A 'Stroke' Hypothesis of Korea's 1997 Financial Crisis: Causes, Consequences and Prospects
AbstractKorea came to a 'suddden' financial crisis in November 1997 and since then has suffered from its sequels and implemented a vigorous structural reform in compliance with the IMF. The financial crisis erupted when the foreign investors and creditors suddenly started together to withdraw their investment and to cut back their short-term loans to Korea. There are many explanations and theories attempting to explain the underlying causes of Korea's financial crisis, but there is no consensus. Drawing the analogy between the economy's financial system and the human circulatory system, this paper introduces a 'stroke' hypothesis of Korea's financial crisis. That is, the Korea's crisis was similar to the human stroke, which happens with the sudden blockage of an artery in the brain by a blood clot or other debris carried in the bloodstream.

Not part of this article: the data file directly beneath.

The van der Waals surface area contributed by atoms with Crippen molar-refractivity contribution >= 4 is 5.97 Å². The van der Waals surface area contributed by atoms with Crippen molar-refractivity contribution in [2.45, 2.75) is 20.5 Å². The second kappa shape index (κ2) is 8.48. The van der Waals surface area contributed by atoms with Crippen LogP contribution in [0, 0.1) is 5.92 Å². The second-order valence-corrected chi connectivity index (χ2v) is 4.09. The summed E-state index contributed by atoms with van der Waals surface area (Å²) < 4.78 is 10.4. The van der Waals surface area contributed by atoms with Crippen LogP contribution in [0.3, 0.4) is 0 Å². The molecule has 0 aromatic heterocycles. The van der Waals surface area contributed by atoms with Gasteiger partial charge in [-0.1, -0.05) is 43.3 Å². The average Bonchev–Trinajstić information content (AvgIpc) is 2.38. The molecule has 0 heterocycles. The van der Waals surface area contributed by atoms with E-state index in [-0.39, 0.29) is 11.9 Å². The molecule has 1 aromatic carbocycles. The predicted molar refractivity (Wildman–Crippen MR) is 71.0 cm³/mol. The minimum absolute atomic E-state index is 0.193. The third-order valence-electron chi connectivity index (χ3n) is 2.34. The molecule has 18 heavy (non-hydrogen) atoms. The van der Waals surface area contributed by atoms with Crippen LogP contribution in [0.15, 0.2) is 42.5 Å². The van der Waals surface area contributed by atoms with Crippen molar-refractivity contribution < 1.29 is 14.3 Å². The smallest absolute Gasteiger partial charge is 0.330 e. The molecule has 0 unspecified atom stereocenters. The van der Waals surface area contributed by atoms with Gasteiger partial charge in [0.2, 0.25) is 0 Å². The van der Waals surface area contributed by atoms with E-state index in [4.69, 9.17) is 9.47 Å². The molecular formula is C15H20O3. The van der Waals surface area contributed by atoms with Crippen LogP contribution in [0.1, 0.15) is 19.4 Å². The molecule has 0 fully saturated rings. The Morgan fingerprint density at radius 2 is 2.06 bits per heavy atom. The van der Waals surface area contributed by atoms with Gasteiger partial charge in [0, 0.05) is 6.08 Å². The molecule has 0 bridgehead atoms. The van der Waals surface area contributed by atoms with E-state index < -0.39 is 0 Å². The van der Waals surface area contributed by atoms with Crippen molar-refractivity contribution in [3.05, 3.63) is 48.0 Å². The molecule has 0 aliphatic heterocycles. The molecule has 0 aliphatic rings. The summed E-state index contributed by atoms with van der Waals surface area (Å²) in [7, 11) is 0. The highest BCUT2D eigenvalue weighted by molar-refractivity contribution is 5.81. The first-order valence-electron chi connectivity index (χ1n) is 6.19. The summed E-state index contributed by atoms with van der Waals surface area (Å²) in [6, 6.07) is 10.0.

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Bibliographic InfoPaper provided by The University of Melbourne in its series Department of Economics - Working Papers Series with number 696.
Length: 35 pages
Date of creation: 1999
Date of revision:
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Postal: Department of Economics, The University of Melbourne, 5th Floor, Economics and Commerce Building, Victoria, 3010, Australia
Phone: +61 3 8344 5289
Fax: +61 3 8344 6899
Web page: http://www.economics.unimelb.edu.au
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MONETARY CRISIS ; KOREA ; DEBT;
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- O53 - Economic Development, Technological Change, and Growth - - Economywide Country Studies - - - Asia including Middle East
- F20 - International Economics - - International Factor Movements and International Business - - - General
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